Increased product availability within the MySuper regime is starting to attract ‘choice’ members as well as SMSF trustees, says BT Financial Group.
Speaking at a Trans-Tasman Business Circle luncheon in Sydney yesterday, BT Financial Group chief executive Brad Cooper said the super system will see staggering growth over the next two decades.
"Australians have invested more than $2 trillion in superannuation assets, and at its current trajectory, the system is projected to double to $4 trillion in the next nine years and reach $9.5 trillion by 2035," he said.
Mr Cooper divided the system into three main categories: advised, self-managed and MySuper or 'default' funds.
"We call [MySuper] default because you default there when you have provided no other option," he said.
"But I think people will stay in the MySuper environment because they will be consciously staying in there, leaving decisions to trustees who they believe would make more informed decisions than they otherwise would."
Industry segmentation within the MySuper sector – into industry, retail, and public – will start to "fall away" as the focus shifts to outcomes for people covered by MySuper products, according to Mr Cooper.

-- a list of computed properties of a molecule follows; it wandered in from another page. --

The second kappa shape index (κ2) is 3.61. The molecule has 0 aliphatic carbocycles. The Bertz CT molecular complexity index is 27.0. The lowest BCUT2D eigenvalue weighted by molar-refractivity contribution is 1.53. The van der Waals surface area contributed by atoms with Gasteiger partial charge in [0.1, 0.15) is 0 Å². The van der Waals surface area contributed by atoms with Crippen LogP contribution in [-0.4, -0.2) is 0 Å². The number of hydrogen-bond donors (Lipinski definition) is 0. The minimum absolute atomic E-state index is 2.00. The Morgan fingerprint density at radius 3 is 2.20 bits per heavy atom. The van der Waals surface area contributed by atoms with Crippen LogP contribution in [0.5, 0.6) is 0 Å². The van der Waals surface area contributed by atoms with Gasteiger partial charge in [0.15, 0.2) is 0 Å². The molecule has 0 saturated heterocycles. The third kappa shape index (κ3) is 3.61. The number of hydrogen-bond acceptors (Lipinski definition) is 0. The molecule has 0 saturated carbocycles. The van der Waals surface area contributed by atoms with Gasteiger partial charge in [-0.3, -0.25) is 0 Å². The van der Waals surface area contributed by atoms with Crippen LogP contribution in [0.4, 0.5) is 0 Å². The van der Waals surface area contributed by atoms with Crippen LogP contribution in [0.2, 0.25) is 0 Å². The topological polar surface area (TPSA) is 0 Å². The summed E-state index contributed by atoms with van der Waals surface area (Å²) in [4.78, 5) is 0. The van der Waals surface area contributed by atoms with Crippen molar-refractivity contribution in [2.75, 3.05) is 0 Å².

Some members with "specific requirements" will start to move out of the 'choice' environment and into MySuper products.
"SMSFs are interesting too – as you get more product availability within the MySuper regime, people will start to look at why they’re in an [SMSF] and maybe choose to go back [to MySuper]," he said.
However, the SMSF sector will also continue to grow over the next two decades.
"That sounds contradictory, but when you see the super system going from $2 trillion to $9.5 trillion there’s a lot of growth in each of those sectors," Mr Cooper said.
"More people staying in MySuper because they’ll start to trust that a lot more – many people will make a conscious decision.
"I think they will move between MySuper operators based on whether or not that MySuper fund’s working for them, based on cost/performance or other attributes."
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